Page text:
·      On Writing Well by William Zinsser: This book changed the way I thought about nonfiction writing and helped me improve my techniques immensely. Not only does it cover the basics, but it dives deeper into diction, syntax, and writing as a craft. It inspires you to keep writing as well as improve your skills. For a beginner, this book will help you pick yourself back up after a rejection but also put you on the right path to growing as a writer. Pick it up the next time you go to the bookstore and you won’t regret it.

·      Writer’s Market: This is always quoted to be the writer’s bible. It has every agent, publisher, and idea you need to help you be a successful writer. Looking for an outlet for your nonfiction biography about Andrew Jackson, you can find a publisher and agent within Writer’s Market. They even provide a payment chart to help you figure out how much you should pay for editing services. Writer’s Market also includes several articles in the front of the publication to help you realize your writing goals. Whether you want to write articles, blog posts, or novels on your chosen topic, Writer’s Market can give you realistic and thorough advice while connecting you to the resources you need.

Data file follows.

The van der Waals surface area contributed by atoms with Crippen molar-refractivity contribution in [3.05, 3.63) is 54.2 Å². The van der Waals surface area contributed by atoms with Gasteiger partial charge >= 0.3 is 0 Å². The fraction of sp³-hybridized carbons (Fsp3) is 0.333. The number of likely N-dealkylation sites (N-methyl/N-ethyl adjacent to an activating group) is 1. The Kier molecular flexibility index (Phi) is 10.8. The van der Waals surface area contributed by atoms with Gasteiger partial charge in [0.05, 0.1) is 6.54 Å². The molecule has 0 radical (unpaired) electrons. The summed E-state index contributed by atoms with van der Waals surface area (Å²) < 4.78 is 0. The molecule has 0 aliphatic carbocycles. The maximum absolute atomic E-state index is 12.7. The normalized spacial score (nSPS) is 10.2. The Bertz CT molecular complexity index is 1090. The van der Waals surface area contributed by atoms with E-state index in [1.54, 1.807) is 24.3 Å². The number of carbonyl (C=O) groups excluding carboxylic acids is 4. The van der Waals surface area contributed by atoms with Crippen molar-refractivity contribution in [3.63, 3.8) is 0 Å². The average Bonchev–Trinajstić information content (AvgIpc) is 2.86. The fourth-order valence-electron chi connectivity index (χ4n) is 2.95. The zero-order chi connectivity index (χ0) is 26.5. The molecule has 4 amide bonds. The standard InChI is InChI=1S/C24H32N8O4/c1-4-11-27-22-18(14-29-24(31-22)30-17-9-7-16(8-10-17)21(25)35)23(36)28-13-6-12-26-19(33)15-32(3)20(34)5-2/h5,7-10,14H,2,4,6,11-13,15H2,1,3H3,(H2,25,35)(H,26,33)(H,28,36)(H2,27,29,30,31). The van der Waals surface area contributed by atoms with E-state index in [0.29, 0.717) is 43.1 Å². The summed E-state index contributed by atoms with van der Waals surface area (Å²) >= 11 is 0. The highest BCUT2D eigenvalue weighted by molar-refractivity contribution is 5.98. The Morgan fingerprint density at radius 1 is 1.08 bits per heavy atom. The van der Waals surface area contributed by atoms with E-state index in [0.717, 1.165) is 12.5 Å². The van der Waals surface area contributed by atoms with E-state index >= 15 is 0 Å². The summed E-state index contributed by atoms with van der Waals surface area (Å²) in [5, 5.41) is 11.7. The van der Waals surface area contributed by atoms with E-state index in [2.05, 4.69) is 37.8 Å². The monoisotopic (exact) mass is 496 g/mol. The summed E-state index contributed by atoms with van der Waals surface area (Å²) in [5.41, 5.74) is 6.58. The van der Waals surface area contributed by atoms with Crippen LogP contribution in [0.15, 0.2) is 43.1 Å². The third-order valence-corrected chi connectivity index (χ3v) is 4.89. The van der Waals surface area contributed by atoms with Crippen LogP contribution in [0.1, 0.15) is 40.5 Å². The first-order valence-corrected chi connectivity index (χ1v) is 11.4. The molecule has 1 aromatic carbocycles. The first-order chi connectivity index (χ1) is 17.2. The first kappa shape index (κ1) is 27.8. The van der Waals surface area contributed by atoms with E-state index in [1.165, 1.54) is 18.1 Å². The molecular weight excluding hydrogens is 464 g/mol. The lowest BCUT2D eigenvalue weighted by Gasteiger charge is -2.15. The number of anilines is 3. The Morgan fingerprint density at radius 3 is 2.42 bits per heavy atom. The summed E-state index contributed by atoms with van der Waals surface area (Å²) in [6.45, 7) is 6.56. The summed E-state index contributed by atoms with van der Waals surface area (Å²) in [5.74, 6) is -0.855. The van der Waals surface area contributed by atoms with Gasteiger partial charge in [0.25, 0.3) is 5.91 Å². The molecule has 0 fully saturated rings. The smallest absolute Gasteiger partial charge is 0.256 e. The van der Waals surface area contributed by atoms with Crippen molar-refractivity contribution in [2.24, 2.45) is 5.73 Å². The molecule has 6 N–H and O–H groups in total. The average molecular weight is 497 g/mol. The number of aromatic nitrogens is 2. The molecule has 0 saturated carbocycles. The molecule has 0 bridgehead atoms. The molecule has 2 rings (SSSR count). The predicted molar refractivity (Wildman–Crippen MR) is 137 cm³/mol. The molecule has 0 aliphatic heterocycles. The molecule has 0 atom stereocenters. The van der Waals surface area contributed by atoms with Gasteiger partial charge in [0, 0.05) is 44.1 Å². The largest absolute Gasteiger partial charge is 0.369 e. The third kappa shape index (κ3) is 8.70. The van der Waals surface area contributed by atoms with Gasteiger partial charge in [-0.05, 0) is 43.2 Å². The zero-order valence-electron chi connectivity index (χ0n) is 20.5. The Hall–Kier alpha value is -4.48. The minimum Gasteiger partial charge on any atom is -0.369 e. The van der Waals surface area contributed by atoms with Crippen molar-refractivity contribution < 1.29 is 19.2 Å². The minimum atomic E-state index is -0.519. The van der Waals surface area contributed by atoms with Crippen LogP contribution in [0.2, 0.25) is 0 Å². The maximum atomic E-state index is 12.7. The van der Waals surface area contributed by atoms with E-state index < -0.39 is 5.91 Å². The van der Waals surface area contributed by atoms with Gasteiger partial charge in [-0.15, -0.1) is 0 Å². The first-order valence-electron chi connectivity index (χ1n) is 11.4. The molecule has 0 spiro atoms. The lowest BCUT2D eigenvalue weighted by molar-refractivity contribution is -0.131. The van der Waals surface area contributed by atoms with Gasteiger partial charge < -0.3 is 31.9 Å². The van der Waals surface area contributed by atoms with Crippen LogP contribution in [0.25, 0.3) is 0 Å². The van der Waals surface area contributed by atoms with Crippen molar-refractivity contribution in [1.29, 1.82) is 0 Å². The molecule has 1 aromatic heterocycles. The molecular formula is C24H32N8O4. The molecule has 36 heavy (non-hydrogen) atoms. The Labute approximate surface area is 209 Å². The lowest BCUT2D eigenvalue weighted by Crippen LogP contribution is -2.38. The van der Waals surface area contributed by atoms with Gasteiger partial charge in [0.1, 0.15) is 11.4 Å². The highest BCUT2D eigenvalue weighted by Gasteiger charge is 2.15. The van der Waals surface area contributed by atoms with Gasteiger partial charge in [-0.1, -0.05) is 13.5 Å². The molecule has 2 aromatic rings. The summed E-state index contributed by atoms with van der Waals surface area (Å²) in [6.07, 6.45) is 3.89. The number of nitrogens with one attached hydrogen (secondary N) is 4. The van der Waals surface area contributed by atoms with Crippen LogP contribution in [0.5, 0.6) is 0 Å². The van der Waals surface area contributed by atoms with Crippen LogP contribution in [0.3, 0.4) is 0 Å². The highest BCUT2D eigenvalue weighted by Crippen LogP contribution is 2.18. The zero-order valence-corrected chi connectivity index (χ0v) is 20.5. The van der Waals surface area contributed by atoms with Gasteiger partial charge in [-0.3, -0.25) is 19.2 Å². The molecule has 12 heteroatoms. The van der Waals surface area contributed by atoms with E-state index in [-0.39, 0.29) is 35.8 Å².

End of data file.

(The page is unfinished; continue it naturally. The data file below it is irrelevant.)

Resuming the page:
·      On Writing by Stephen King: I love this book and recommend it to all of my writer friends. It’s funny, interesting, and filled with insights that many beginning writers need to know. It’s half biography and half lessons. You get to see how Stephen King tells his own story of becoming a writer, but also get his advice on how to become a better one. Although he is a fiction writer, the advice can apply to both nonfiction and fiction writers. Understanding and applying his lessons honed my skills as a writer and definitely improved my form.

·      The Elements of Style by William Strunk and E.B. White: This is an essential book for anyone trying to become a writer. It teaches you how to write correctly and understand the mechanics of writing. Just like building a house, writing starts with framework. As a beginner, making it your mission to learn grammar, punctuation, and style will not only help you write better but will make editing easier.

Each resource fulfills essential knowledge that a beginning writer needs while pushing and motivating a writer to become better. These resources help you from foundation to cleanup and any beginner who has the desire to become a writer should certainly invest the time and money in them.

By Nikolas Baron

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Bio: